Bringing your Biopesticides to Market
Posted 7th May 2018 by Kate Barlow
The application of crop biotechnology in agriculture has permitted an enhanced level of income to farmers and environmental benefits, while also reducing cropland expansion. Insect-protected crops, such as corn, showed more than 10% increase in yield worldwide and insect-protected corn and cotton augmented farm income by >$56 billion between 1996 and 2001.
There are important factors to consider to ensure the value and the benefits of these products. These relate to their mode of delivery from suppliers to end users, including correct shipping, storage as well as user education.
A bright future for biological products
Biopesticides have great regulatory advantages that support R&D investment. The average cost of bringing a new conventional pesticide to market is ~$250m. While current data suggests that the production of biopesticides averages ~$30m, so the risk/reward ratio will continue to drive investment and new products. There have been examples already of product successes driving market acceptance and further demand.
Challenges of bringing a biological product to market
Evidence of product efficacy and end-user understanding of the correct use and expectation are still an issue and claims of yield gain can be troublesome. If your product is sold with yield gain claims and these are not seen in year one, a grower will stop using that product forever. In order to combat these problems, clear positioning in the market and a long-term view is necessary when branding your product. If, for example, your product is really about stress mitigation, then you are really selling insurance. Maintaining yields is just as important and becoming more so in certain regions and markets, so the longterm brand should be clear on this.
Some products that have failed, have suffered from the ‘snake oil’ reputation. There are cases of rushing a product to market that worked in one region but hadn’t been tested in different 3 environments. Reputations then spread that may or may not be warranted as a grower will judge efficacy in black and white terms, regardless of circumstances or even when their usage was not as originally intended/instructed. Other issues include logistics, storage issues, compatibility and mixing issues, and grower and retailer education.
California gets a lot of attention because it is the largest market for crop protection products in the USA. This is because of the high percentage of specialty crops grown there. However, this does not mean it generates the most revenue by crop. Therefore, markets need to be studied carefully when deciding on a product target. These specialty crops are good markets to go into but in terms of acreage, there are many other opportunities.
Considering your crop targets, location of key markets and what that means for transportation and storage is very important. The combined distribution industry in the USA alone has over 500 warehouses, supplying ~10,000 retail outlets. This means that once your product hits the market, it can be shipped to any of 500 locations for storage, before onward shipping to outlets and finally the farms, in a variety of seasonal conditions. When developing a live product, this creates many variables in handling, storage and temperature exposure that must be considered and makes inventory shelf-life critical.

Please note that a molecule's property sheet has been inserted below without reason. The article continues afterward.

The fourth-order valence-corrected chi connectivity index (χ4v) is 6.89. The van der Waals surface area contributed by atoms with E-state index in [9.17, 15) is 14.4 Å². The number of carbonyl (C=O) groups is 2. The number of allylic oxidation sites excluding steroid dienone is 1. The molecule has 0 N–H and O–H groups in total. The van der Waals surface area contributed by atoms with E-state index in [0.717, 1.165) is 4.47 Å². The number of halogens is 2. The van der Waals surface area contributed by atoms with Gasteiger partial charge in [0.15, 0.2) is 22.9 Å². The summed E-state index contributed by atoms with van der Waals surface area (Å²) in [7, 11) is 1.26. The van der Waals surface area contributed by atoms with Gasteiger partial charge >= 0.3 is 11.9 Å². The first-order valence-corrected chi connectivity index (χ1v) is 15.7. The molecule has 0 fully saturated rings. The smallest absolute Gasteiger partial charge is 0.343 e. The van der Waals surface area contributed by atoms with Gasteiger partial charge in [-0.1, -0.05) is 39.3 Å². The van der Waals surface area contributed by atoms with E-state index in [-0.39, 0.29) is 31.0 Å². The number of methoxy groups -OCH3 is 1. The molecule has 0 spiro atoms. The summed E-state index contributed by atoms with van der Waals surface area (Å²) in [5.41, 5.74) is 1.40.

Application season is often very short. Treatment for some insects and diseases or the wait for the correct application conditions can create demand spikes that need to be fulfilled instantly and therefore distributors need the stock already in storage to meet demand. This means most product is bought by distributors between November and February and brought into their warehouse system before March.
Shipping to a warehouse in November for a May-June first application means a shelf life of six months is only just enough to cover the first application. Given multiple applications of biological products is common and, more generally, considering any stock not sold is returned to the manufacturer, a shelf life of 2 years is required for a practical and profitable product. You are often competing with conventional products with a shelf life of 5 years or more.
Products with short shelf-life have mandatory product return policies at the end of the season and those costs need to be factored into your business plan.
Product will be shipped to the north in winter and even if the warehouse is heated, the trucks will not be. Similarly, southern states will not have air-conditioned trucks or warehouses and your product must survive summertime storage, let alone storage and handling on the farm site where conditions are unknown.
The realities of storage and the distribution network
Each warehouse is usually full during the times of year your product will be in storage. These warehouses are many acres in size, full of many products, shifts of staff and many other variables that make even the best systems of stock control less than optimal. Product rotation in a time and space pressured environment cannot be guaranteed, so your shelf life needs to factor in that there is no guarantee of a ‘first in, first out’ system being consistently applied at the warehouse.
In the next biopesticides article, we will be discussing the importance of selecting a formulation type and package size, preferred packaging options, crop specific economics, tank mixability, and tank mixes.
To find out more about the biopesticides market, join us at the Partnerships in Biocontrol, Biostimulants & Microbiome Congress: Europe. Download the agenda here.
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